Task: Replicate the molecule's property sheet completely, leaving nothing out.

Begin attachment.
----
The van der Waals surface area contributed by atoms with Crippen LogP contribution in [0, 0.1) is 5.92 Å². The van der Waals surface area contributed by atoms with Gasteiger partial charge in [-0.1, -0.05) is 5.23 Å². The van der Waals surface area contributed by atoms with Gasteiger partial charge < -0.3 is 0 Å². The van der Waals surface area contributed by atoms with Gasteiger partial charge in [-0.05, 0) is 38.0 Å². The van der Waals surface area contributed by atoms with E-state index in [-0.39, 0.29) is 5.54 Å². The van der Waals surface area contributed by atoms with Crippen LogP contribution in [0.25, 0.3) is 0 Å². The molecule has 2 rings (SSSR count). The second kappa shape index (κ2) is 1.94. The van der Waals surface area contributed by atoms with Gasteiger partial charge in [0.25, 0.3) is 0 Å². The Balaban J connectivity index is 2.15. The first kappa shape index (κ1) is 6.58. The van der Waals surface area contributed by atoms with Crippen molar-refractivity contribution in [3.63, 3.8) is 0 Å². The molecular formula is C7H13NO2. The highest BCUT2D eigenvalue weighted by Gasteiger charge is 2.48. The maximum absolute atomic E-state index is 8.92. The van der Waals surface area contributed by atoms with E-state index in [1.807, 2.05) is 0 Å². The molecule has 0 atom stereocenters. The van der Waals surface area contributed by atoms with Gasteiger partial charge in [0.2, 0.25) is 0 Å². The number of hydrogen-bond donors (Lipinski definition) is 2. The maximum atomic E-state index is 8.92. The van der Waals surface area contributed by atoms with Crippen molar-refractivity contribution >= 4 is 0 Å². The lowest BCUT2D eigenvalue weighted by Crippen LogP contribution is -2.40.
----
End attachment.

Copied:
The van der Waals surface area contributed by atoms with Crippen LogP contribution in [0, 0.1) is 5.92 Å². The van der Waals surface area contributed by atoms with Gasteiger partial charge in [-0.1, -0.05) is 5.23 Å². The van der Waals surface area contributed by atoms with Gasteiger partial charge < -0.3 is 0 Å². The van der Waals surface area contributed by atoms with Gasteiger partial charge in [-0.05, 0) is 38.0 Å². The van der Waals surface area contributed by atoms with E-state index in [-0.39, 0.29) is 5.54 Å². The van der Waals surface area contributed by atoms with Crippen LogP contribution in [0.25, 0.3) is 0 Å². The molecule has 2 rings (SSSR count). The second kappa shape index (κ2) is 1.94. The van der Waals surface area contributed by atoms with Gasteiger partial charge in [0.25, 0.3) is 0 Å². The Balaban J connectivity index is 2.15. The first kappa shape index (κ1) is 6.58. The van der Waals surface area contributed by atoms with Crippen molar-refractivity contribution in [3.63, 3.8) is 0 Å². The molecular formula is C7H13NO2. The highest BCUT2D eigenvalue weighted by Gasteiger charge is 2.48. The maximum absolute atomic E-state index is 8.92. The van der Waals surface area contributed by atoms with E-state index in [1.807, 2.05) is 0 Å². The molecule has 0 atom stereocenters. The van der Waals surface area contributed by atoms with Gasteiger partial charge in [0.2, 0.25) is 0 Å². The number of hydrogen-bond donors (Lipinski definition) is 2. The maximum atomic E-state index is 8.92. The van der Waals surface area contributed by atoms with Crippen molar-refractivity contribution >= 4 is 0 Å². The lowest BCUT2D eigenvalue weighted by Crippen LogP contribution is -2.40.